January 19, 2018

Community Developments: The Impact of Tax Reform on Affordable Housing Production

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  • An article in The New York Times explores the harmful effects of tax reform on affordable housing production. According to the article, the reduction of the corporate tax rate from 35 to 21 percent in the Tax Cuts and Jobs Act is expected to cut demand for the Low-Income Housing Tax Credit (Housing Credit) - an analysis by Novogradac and Co. shows that the lower corporate tax rate is expected to reduce affordable housing production by nearly 235,000 rentals over the next decade. The article notes that this potential effect would compound the existing shortage of affordable housing, and developers have begun seeking new financing sources and scaling back long-term affordable housing development plans. The article suggests that the Affordable Housing Credit Improvement Act (S. 548), bipartisan legislation proposed by Senators Maria Cantwell (D-Wash.) and Orrin Hatch (R-Utah), would provide a fix to the expected losses by expanding the Housing Credit by 50 percent. (The New York Times, January 18)
     
  • The House passed a short-term spending measure last night to avert government shutdown, but the bill’s future remains uncertain in the Senate where 60 votes are required to pass the chamber and break a filibuster. The House continuing resolution (CR), which would extend funding through February 16, includes a six-year re-authorization of the Children’s Health Insurance (CHIP) Program; however, it does not protect the Deferred Action for Childhood Arrivals (DACA) program that expires on March 5. The Senate would need to reach a deal and pass what would be a fourth continuing resolution for fiscal year 2018 before 11:59 pm Friday to avoid a government shutdown. (The Hill, January 18; CNN Politics, January 19)
     
  • In an op-ed, Jude Kende, vice president and New York market leader at Enterprise Community Partners, discusses how the state’s housing market could be better for senior citizens. Kende notes that the state must adapt to enable its growing senior population to age in place and access the resources and services they need to thrive, including adequate affordable housing for seniors and on-site services that can cut costly and unnecessary hospitalizations or premature nursing home stays. The op-ed urges the state, which was designated the first age-friendly state in the nation by AARP and the World Health Organization and committed $125 million to senior housing, to provide a $10 million, five-year investment in resident service coordinators for seniors in subsidized housing in 2018, in order to give its senior citizens the support they need to age in place and continue contributing to their communities. The op-ed also suggests that this investment would pay for itself as seniors rely less on Medicaid and costly emergency services and more on local supports and preventive care that keep them healthy and housed. (Times Union, January 18)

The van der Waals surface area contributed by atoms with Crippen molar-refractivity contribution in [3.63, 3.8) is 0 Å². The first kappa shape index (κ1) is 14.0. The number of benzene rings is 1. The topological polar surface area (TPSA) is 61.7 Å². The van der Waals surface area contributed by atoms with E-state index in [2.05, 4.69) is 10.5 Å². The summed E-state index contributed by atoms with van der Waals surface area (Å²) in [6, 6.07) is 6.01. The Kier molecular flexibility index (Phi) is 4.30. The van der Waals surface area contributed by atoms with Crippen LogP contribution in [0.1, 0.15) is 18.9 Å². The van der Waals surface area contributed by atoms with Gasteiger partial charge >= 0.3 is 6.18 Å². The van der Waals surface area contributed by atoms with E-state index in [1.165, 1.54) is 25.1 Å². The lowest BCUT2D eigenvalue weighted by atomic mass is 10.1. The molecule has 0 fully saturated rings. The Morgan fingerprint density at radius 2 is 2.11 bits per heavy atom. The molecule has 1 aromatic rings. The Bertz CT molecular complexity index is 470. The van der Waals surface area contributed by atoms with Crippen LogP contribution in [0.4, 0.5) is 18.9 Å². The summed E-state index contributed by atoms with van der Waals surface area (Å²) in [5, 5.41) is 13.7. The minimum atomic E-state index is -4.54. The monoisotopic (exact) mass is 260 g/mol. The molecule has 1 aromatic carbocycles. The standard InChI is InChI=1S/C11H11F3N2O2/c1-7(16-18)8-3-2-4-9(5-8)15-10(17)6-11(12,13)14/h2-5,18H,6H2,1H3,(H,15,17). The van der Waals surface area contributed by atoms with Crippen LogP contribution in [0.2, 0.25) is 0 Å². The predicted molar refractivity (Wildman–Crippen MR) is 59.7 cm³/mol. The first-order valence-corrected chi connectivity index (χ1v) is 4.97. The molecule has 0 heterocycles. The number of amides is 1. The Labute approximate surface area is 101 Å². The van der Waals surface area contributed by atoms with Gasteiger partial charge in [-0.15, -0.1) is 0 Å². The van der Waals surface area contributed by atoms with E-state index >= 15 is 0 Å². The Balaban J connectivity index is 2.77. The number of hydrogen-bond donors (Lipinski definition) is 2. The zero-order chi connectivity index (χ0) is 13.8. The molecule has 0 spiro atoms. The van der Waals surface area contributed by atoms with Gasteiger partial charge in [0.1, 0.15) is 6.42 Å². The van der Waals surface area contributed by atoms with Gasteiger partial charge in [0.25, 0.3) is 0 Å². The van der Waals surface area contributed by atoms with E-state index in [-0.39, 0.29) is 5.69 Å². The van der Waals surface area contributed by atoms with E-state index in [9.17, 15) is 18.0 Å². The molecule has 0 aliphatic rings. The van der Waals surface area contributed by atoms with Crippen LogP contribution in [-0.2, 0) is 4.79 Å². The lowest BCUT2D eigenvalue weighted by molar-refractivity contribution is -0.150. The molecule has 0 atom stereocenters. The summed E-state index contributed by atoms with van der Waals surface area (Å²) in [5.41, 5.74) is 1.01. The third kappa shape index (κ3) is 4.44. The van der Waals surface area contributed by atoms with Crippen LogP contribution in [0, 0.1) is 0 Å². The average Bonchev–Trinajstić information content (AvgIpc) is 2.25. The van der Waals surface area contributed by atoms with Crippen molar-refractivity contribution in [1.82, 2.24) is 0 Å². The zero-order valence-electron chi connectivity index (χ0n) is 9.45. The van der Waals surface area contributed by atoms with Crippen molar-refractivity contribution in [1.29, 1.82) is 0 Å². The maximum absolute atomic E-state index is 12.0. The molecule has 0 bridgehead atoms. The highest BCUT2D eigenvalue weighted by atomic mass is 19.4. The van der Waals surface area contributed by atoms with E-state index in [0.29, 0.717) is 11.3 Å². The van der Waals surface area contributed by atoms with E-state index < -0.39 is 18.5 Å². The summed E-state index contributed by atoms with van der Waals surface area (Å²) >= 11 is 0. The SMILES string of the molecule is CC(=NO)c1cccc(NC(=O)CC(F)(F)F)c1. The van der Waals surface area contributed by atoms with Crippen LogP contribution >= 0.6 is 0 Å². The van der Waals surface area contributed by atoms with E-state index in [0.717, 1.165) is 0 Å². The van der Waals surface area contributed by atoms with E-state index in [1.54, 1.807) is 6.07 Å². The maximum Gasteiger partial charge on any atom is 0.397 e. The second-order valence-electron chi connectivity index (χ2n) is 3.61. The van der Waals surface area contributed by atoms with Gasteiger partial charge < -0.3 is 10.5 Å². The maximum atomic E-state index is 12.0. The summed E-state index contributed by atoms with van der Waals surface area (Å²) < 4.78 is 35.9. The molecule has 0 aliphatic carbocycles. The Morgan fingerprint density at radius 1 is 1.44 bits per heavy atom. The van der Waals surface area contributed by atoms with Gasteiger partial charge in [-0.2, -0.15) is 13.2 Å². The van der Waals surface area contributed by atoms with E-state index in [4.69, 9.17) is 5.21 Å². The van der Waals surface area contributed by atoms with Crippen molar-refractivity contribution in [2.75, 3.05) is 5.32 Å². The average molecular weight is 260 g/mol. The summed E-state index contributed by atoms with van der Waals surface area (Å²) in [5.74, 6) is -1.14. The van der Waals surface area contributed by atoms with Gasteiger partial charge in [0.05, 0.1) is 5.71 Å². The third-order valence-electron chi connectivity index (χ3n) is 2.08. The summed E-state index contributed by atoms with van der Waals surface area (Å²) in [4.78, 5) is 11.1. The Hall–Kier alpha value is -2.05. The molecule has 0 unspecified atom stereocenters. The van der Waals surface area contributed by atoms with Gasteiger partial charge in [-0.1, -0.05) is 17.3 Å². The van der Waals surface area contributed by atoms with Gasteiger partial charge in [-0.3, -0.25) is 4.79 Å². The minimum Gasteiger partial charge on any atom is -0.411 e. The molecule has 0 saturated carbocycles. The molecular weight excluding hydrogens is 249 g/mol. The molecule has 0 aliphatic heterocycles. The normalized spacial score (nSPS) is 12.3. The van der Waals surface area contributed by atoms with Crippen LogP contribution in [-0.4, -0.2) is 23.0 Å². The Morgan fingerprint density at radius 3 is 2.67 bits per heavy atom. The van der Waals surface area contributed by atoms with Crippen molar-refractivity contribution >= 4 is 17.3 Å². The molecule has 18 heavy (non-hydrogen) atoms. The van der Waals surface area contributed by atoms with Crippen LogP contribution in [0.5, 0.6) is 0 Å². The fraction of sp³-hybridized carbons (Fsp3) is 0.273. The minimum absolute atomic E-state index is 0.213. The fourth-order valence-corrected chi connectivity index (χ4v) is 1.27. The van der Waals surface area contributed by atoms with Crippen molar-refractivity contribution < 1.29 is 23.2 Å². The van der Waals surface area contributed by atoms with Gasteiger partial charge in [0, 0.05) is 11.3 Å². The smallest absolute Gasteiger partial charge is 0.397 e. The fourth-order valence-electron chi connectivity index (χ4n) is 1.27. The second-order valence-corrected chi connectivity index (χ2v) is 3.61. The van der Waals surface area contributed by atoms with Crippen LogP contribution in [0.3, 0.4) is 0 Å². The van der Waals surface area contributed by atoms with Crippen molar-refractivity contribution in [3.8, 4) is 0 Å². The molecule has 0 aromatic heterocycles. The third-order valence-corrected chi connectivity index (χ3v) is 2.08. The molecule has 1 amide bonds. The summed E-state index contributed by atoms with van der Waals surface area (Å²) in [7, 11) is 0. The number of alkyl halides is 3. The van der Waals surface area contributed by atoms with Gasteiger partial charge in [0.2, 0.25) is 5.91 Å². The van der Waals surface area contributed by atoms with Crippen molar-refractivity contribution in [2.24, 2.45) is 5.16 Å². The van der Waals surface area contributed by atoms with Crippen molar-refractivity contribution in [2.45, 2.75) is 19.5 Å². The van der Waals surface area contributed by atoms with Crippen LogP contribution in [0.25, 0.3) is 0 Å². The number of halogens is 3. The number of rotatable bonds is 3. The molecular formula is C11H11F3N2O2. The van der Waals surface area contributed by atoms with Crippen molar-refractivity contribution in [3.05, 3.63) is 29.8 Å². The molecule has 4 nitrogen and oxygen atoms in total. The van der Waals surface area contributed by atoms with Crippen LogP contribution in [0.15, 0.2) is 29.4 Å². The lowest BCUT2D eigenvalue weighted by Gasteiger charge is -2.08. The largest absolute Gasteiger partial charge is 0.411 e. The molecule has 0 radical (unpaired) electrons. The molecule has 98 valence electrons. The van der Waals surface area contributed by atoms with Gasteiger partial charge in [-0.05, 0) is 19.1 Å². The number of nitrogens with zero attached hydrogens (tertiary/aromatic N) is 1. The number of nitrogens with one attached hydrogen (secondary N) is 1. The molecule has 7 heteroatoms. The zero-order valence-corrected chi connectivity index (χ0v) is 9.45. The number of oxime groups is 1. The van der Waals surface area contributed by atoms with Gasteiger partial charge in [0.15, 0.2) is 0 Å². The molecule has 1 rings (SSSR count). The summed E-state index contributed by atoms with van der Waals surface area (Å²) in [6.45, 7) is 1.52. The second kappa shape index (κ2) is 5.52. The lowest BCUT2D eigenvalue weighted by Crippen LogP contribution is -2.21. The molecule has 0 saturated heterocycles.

• As previously reported in Community Developments, the Federal Housing Finance Agency outlined a proposal for housing finance reform that would reconstitute Fannie Mae and Freddie Mac (the government-sponsored enterprises, or GSEs) into privately owned utilities with access to an explicit government guarantee against catastrophic loss. According to an article in the American Banker, Senate negotiators are considering a bill that would deviate substantially from this proposal. The proposed bill would place the GSEs into receivership, replace them with multiple mortgage guarantors, and eliminate their affordable housing goals in favor of an incentive system for lending in underserved areas. Sources note that the bill remains subject to ongoing negotiations. (AmericanBanker, January 18)
     
  • According to newly released Commerce Department data, building permits dropped slightly to 1.3 million and new housing starts decreased by 8.2 percent in December to a seasonally adjusted annual rate of 1.19 million, the largest percentage drop since November 2016. The sharp decline in housing starts can be largely explained by the drop in single-family homebuilding, which declined by 11.8 percent to 836,000 units. Despite the decline in building permits and housing starts in December 2017, building permits and housing starts rose by 2.7 and 2.4 percent, respectively, between 2016 and 2017. (HousingWire, January 18) 
     

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